Following Russell T Davies talking about his casting process for It’s A Sin, there’s been quite a big discussion in the media, particularly in the the UK, about casting queer actors in queer roles, what’s your take on that as filmmakers?
Ping: “What Russell T Davies did with It’s A Sin was a joyous personal choice, but I didn’t read that as him laying down principals for everyone else. I’m just speaking for myself, but I think that the authenticity argument is both a rabbit hole and a red herring. I think the point is about representation not authenticity. Ultimately, it is about there being more roles generally for queer actors, rather than queer people playing queer roles. I can see how people prosecute the authenticity argument in order to reach the representation goal, but along the way it’s become caught up in this maelstrom of which roles belong to whom. As you can see in Femme, Paapa plays the character amazingly, so it’s obviously not a prerequisite for playing this role authentically. If we are being honest with ourselves that the point is not about authenticity but about representation, then essentially what we are talking about is that we want queer people to play lots of roles, not just queer roles, but we want them to play straight roles and whatever they want to play and to not have to hide their private lives in order to play them.”
Sam: “Exactly, for most of my friends who are queer and are actors, I feel like that’s the thing for them. The argument about queer roles for queer people I have always felt comes from the idea that people in Hollywood in particular and television in general, didn’t want to cast queer actors in straight roles, and so then there’s a real audacity to casting straight actors when queer roles do come up. But for most actors, the whole reason that they get into it in the first place is that they want to play things that are not themselves, to experience other things. In what we go on to make, I really want to concentrate on casting queer actors in non-queer roles, allowing them to play something that’s completely out of their experience. I think that’s the really revolutionary thing we should be aiming for, and also obviously also casting them in queer roles as well.”
The film looks stunning, what were your guiding principals for the visual style when it came to costumes, production design, and of course your cinematography?
Ping: Let’s talk about James Rhodes our brilliant DOP, who took on our vision for the film really quickly and embodied it, and really ran with what we were saying in our amateurish sort of way, with us being new to the filmmaking process. He really was the third creative in our vision.”
Sam: “He was really bold with his choices. We said, these are the references, this is the colour palette that we want to use, and he took everything and just went for it.”
What were some of those references?
Ping: “The Safdie brothers’ Good Time, which made us realise that there can be three different lights in a space and it’s both heightened but also gritty and real. Sometimes when you say gritty people give you browns and greys, but we felt this was expressionist in the way that it conveyed the emotion of being in that space. So we were really happy to use that as a reference to shape our story.”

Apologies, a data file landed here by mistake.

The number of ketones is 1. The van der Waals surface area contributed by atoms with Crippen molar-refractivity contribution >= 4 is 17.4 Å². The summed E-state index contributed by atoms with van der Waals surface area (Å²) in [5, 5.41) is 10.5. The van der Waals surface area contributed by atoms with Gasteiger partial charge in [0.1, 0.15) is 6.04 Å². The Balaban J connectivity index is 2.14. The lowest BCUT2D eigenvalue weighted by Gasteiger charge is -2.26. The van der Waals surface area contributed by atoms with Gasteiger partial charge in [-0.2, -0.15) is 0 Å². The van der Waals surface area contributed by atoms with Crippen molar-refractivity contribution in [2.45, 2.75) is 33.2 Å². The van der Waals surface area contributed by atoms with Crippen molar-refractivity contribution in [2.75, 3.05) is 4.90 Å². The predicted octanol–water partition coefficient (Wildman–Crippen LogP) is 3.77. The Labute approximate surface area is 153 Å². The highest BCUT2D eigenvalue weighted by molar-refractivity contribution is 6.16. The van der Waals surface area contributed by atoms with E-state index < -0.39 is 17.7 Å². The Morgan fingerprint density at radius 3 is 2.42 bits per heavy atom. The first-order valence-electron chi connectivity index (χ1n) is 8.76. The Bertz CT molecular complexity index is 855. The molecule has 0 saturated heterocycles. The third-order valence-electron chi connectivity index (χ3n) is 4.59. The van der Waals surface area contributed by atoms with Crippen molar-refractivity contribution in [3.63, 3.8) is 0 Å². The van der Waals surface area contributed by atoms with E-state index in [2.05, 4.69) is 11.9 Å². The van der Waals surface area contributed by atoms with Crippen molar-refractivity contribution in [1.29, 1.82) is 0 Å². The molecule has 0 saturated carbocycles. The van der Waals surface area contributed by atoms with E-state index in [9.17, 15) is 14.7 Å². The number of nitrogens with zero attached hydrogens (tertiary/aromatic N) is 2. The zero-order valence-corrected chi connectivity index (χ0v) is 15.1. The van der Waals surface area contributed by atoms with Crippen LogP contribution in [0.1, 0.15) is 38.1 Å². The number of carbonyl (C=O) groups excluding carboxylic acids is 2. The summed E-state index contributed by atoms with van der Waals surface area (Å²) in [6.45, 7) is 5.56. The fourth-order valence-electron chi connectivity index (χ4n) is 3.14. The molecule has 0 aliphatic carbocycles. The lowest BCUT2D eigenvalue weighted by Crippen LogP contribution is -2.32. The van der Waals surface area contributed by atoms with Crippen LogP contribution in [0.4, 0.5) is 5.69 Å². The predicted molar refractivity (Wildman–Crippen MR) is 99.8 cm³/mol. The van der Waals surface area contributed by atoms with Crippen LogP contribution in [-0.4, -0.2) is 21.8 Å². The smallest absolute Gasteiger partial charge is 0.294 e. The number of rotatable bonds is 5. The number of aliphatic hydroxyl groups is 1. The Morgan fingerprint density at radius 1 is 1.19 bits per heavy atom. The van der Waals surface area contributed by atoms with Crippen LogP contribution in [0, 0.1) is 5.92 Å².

Sam: “Also we like the idea that in the same way that the clothes become something amazing and strong in the space of the club, suddenly those clothes become terrifying in the house and we reflect tat in the lighting too.”
Ping: “We want to give a shout out to our stylist, George Buxton, who chose that top for us that Jordan wears and that really tied everything together.”
Sam: “It’s a character in its own right that top.”
The Todrick Hall track FAG that you use for the end credits fits really well. What about your score, what did you want to do with that element of the film?
Sam: “We really studied the lighting in those films that we mentioned because we wanted to make sure that the reference was clear. Similarly when it came to the music we started out with this idea of a synth 80s vibe then actually backed away from it a bit. When we found our composer Suvi-Eeva Äikäs we felt like she did a bit of that but it felt her own, it felt modern. We wanted to take that reference but make it feel very today and make it feel London which Suvi-Eeva really did.”
Ping: “It was about using the score to carry the emotion as well. 50% of it was image and 50% of it was the score and sound design. So it was very score and sound design heavy. It was about being very upfront about how we wanted people to feel in each moment, rather than saying, ‘feel whatever you want to feel it’s open to interpretation.’ We were sticking very close to the thriller genre.”
Sam: “We had a rule that the score was about what’s going on inside Jordan’s head and the diegetic music is about the world outside. There are moments in the film that those things overlap with each other and they’re particularly intense emotional moments.”
You mentioned that you made this film to prove yourselves as filmmakers, so will there be a Femme feature or will your feature be something else entirely?
Ping: “Yes, there’s going to be a feature. It will be based in the world of Femme, but in the same way that we made the story of Femme fit into the short film form, the feature is going to be a story that fits a feature film form.”
Sam: “It’s a completely different plot, the characters are recognizable and the themes are the same, but it’s not an extension of the story, it’s not after the end of Femme or before it.”
Finally, what’s your favorite LGBTQ+ piece of culture or a person who identifies as LGBTQ+? Someone or something that’s had an impact on you and resonated with you over the years and why?
Ping: “RuPaul’s Drag Race. We watch Drag Race together all the time. It’s a radical identity in a radical art form brought into the mainstream. I think that is in part how we see what we want to do, in that we want to break into the mainstream as ourselves, instead of having to adapt ourselves, and to bring a queer voice into the mainstream and not have to explain it, not have to apologize for it, and not be limited to coming out stories or romance stories, but to have queer people do the whole range of movie stories and genres.”
Sam: “The first thing that came into my head was Looking on HBO just because it’s an amazing TV series which I love. I think Andrew Haigh is brilliant, and Weekend is amazing. It is obviously a very queer story set in a queer space, and it doesn’t shy away from that or try to soften that, but it’s also so universal, anyone can relate to what they’re going through.”
By James Kleinmann
Femme, co-written and co-directed by Ng Choon Ping and Sam H. Freeman, received its world premiere at SXSW Online 2021.